Experts on Twitter have discussed how the results of these two trials can be reconciled (acknowledging that results for Solidarity are, as yet, only available in preprint form). The main questions seem to be:
- IF remdesivir helps, HOW does it help?
Some have speculated that remdesivir might only offer benefit if given early in the disease course, during a time of rapid viral replication. Many antivirals we give for other illnesses are considered only to offer benefit (i.e., shorter disease course, milder symptoms) if given in the first few days of symptoms (e.g, antivirals for HSV and HZV, oseltamivir for influenza). If this is also the mechanism of benefit for remdesivir, then ACTT-1 findings would suggest that there is still a sufficiently high level of viral replication ongoing many days after COVID symptom onset that remdesivir can offer benefit even if given relatively late in the disease course. Median time to start of treatment with remdesivir in ACTT-1 was many days after symptom onset. To this end, has anyone shown (quantitatively rather than clinically) more rapid viral clearance among patients treated with remdesivir vs comparator, even with a treatment start many days after symptom onset?
- If the results of both trials are accepted at face value, can we reconcile the ACTT-1 finding that remdesivir improves time to recovery with Solidarity’s failure to identify a mortality benefit?
Plausibly, these findings could be reconciled if there were some type of physiologic “tripwire” for certain patients with COVID, after which they are more likely than other patients to fare worse, regardless of treatments they might receive. I’m not an expert in ID, but I think this is the idea underlying the discussions of “cytokine storm.” Since remdesivir was generally given many days after symptom onset for patients in ACTT-1 (and although we don’t know for sure, it’s reasonable to assume a similar lag for patients in Solidarity since it generally takes several days for patients to present to hospital after illness onset), might patients’ likelihood of responding to remdesivir have been “predestined” by the time they presented to hospital? If this were the case, then the next logical question to ask would be whether, if administered very early in the disease course, remdesivir might be able to prevent triggering of the tripwire and thereby demonstrate a mortality benefit.
Unfortunately, trying to corroborate this theory would prove difficult for several reasons:
- Remdesivir has already been approved in at least some countries, so the sponsor’s incentive to fund additional trials might be lower;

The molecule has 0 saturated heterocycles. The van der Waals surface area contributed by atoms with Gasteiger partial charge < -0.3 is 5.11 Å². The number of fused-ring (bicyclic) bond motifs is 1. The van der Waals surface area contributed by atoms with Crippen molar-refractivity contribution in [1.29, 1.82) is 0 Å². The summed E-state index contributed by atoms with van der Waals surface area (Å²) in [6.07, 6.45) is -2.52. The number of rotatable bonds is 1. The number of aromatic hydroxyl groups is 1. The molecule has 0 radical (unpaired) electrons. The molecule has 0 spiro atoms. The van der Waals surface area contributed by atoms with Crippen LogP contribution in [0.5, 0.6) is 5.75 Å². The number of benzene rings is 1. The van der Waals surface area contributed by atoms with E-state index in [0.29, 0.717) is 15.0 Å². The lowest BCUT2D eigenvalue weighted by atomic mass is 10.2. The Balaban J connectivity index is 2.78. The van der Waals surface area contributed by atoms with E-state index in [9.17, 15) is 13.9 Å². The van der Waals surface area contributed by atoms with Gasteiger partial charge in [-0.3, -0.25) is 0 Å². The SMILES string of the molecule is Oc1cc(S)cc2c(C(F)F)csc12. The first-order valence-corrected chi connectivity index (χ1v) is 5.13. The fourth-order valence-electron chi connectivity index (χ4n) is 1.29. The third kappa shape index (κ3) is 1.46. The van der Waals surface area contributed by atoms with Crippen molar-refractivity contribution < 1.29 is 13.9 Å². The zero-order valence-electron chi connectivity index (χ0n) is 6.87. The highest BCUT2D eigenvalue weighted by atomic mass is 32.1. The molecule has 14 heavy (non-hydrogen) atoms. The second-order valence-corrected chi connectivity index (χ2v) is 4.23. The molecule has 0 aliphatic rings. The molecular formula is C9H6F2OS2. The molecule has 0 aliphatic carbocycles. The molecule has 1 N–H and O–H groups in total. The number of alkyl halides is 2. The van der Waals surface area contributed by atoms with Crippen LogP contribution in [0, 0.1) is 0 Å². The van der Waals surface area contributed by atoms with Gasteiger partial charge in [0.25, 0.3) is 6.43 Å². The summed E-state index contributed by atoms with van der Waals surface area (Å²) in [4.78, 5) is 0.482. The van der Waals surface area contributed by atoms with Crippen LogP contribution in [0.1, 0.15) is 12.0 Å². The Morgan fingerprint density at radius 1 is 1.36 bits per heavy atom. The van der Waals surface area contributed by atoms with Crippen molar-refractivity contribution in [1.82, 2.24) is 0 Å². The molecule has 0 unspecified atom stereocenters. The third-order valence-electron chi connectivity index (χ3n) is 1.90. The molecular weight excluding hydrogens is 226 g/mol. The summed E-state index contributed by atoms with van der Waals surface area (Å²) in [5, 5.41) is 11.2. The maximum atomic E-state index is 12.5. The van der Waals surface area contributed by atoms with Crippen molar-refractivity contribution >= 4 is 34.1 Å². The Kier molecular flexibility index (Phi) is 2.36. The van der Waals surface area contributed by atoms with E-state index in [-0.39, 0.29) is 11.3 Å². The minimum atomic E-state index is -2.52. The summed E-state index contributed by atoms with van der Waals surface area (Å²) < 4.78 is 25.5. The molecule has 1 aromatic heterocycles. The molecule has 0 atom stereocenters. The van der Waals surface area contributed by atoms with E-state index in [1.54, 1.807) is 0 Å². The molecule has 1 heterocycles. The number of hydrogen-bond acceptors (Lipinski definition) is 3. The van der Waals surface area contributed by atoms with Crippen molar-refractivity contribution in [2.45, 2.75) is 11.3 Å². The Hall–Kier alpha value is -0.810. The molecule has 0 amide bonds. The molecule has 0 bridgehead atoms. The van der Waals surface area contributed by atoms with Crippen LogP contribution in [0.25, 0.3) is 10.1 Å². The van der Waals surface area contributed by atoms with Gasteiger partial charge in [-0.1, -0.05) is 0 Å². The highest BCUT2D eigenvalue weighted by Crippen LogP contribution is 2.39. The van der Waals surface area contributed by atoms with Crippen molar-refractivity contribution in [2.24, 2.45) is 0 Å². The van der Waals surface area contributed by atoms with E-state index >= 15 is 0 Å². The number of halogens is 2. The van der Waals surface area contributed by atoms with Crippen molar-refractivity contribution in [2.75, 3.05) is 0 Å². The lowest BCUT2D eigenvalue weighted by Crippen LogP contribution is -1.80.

- Remdesivir is administered intravenously and is very expensive. We can’t afford to hospitalize huge numbers of people early in their disease course for the sole purpose of administering intravenous remdesivir. In the context of a clinical trial assessing the efficacy of early remdesivir administration, it might be feasible to arrange daily IV dosing through outpatient clinics. But positive results from such a trial could create a logistical nightmare. Daily outpatient IV administration isn’t likely scalable to huge numbers of people for many reasons. If we could reliably predict which patients were destined for a more fulminant disease course, then perhaps we could direct a limited drug supply toward this group - but this seems like a predictive modelling minefield (?). In an ideal world, cheap and effective oral versions of remdesivir would become available if early administration could be shown to reduce mortality.
So at the end of the day, unless someone invests in additional studies of remdesivir administration at the earliest stage of coronavirus infections AND unless it’s feasible to develop both cheap and effective oral versions of remdesivir, the drug seems destined to be used exclusively in patients sick enough to require hospitalization. And by the time most patients are sick enough to be hospitalized, it seems plausible that an unfortunate subset might already be on an inevitable trajectory toward a poor outcome, regardless of whether remdesivir is administered or not. For the larger number of hospitalized patients who have not passed some undefined “point of no return” (?maybe identified by the need for mechanical ventilation), ACTT-1 seems to suggest that remdesivir might help them to get better a bit faster (perhaps freeing up desperately-needed hospital beds).